Animal attack

What have I done to upset wildlife? I keep plenty of weeds in my garden for the benefit of the fauna, but do they show any gratitude?

I was clearing the garden a bit on Monday when I was stung on the wrist by a bee. Poor bee; at least I didn’t die from it. But I had forgotten how much bee stings hurt, and how long they go on being irritated. However, I soldiered on bravely, and proofread a poster for Poetry on Loan, and prepared for my Cirencester group, and worked on some Artlift statistics and a brief for an artists’ meeting facilitator; I answered all the Artlift emails, and sent photos of the proposed work on my house to the planning people. I picked up some windfall pears and mowed the big lawn and chopped some branches off the hazelnut trees that the squirrels have planted… Another example of animal attack! One day I have a bit of lawn, and the next year it has become a hazel tree grove. I finished the prep for my day at a prison, and sorted out the shortlist for the Poetry on Loan competition; cooked and froze some pears, and wrote a poem. I could never complain about not having enough to do.

On Tuesday I gave a talk about Artlift to a group of health trainers. There was no point going home before I had to be in Cirencester, so I went for a swim, which was lovely, and soothed my poor stung arm. My Cirencester group in the afternoon did well, although several of them weren’t there; I tried to phone them afterwards but couldn’t get through to most of them. One of them won’t be coming any more because her bus timetable has changed, which is a real shame. In the evening I saw Café society. Generally I like Woody Allen films because they have a lot of words in, but really I think he has totally lost touch with how real people speak. It was an enjoyable film, though.

I managed a bit more patio clearing on Wednesday, and Friday, although it’s still not finished – grrr. Most of the rest of the day was writeups and emails; I caught up to Sunday.

On Thursday I had to get up really early to get to the prison I was working in. I had forgotten how much I enjoy working in prisons. In the morning I was with a group of entry-level English learners, and in the afternoon with a poetry group; the project is called “Celebrating Shakespeare”, so both sessions were loosely based on Shakespeare. It was amazing! The morning group wrote a couple of poems together, and then each one of them wrote a love poem. The teacher asked them to write them out neatly, but one guy’s poem was neat already, so I asked him to read through a speech (Prospero) ready to read it to the group. And the man next to him asked if he could do one too. Wow! He actually asked if he could read a Shakespeare speech aloud. I gave him a speech from Macbeth, so we ended the session hearing about dusty death, in a strongly Scouse accent, and being told by L from Bradford that our little lives are rounded by a sleep. It was wonderful.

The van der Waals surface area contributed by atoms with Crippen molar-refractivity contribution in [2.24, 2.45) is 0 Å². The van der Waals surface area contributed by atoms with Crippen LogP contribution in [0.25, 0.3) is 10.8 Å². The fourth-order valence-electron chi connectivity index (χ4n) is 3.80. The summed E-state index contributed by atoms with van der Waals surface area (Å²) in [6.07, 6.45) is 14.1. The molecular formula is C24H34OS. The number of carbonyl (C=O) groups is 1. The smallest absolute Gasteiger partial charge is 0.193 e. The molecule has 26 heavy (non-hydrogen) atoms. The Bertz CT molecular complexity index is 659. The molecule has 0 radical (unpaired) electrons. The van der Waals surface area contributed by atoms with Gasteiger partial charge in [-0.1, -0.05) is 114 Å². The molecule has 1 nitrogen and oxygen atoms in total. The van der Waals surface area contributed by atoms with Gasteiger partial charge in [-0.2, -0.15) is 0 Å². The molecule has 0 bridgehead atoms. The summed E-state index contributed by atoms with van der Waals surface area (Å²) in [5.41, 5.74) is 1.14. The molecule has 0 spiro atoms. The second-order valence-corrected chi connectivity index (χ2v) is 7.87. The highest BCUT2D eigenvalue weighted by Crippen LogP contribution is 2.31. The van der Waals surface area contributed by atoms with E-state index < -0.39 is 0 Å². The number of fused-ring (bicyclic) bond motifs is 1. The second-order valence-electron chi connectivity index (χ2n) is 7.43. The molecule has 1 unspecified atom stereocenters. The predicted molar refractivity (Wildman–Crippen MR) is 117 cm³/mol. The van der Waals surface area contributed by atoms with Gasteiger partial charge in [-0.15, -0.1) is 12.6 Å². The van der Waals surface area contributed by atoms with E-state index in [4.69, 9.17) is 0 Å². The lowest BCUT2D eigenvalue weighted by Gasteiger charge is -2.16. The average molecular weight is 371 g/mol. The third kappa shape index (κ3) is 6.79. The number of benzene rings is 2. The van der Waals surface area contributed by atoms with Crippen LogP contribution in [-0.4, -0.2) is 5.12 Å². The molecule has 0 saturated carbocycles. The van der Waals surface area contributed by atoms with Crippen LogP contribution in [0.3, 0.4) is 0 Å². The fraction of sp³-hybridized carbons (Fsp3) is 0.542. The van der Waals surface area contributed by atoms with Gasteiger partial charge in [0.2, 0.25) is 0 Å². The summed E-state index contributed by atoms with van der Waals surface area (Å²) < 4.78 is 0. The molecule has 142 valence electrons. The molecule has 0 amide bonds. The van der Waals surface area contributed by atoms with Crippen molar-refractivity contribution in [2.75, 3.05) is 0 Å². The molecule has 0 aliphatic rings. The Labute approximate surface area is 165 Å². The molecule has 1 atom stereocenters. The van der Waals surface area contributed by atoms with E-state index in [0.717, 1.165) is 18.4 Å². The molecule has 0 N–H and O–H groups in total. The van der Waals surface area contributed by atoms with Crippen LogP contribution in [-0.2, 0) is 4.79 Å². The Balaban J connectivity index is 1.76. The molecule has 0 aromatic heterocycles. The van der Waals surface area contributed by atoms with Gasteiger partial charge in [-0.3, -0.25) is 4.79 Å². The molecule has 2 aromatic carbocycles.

Unfortunately the route home was rather less wonderful; an accident had closed the motorway, so I missed my planned Pilates session. But in the evening I saw Hell or high water, which is just as good as all the critics have said.

On Friday I finally got up-to-date with the emails, and put some mouse poison in the loft. The mice have been keeping me awake at night, and though I have a lot of sympathy with them, I felt I really had to fight back. I did my usual weekly accounts, and a lot of Artlift work.

Saturday was my first session this year with my group of young writers in Pershore. It started well, but then I asked them to decide on a theme for the next 9 sessions. We had 8 possibilities, but when it came to a vote, it was clear that they were never going to agree. “Why don’t you just tell us what we’re doing?” one of them said. “Because I like to be democratic; I want you to feel that you’ve had a say in it.” “But then we can’t agree, and it all goes wrong.” Hmm. This is how dictators get to power. Anyway, I’m going to find a way to incorporate everything they want (from geology to Shakespeare, including big philosophical issues) in my planning for the sessions.

In the afternoon The Bloke and I went to an locomotive manufacturer’s open day. They weren’t actually wearing anoraks, but unless you are deeply involved in flanges, it couldn’t be described as exciting. Still, approached in the right way it was a mildly amusing afternoon.

And on Sunday we went to the West Midlands Safari Park. We saw painted dog puppies being fed, a baby rhino right by the car, and a white tiger trying to pounce on a camel (a fence got in the way). I held my hand through the car window to feed a large antelope-type animal – but it put its head through the window to get hold of the brightly-coloured map spread out on my lap, and bit me on the thigh – no skin broken, just a bruise, but this still counts as an animal attack. It was a lovely afternoon, though, even if the lorikeet that had a taken a fancy to grooming The Bloke’s head decided to leave its rather messy mark all over him.

And every day this week, I have written a new poem. Animal attacks feature strongly.


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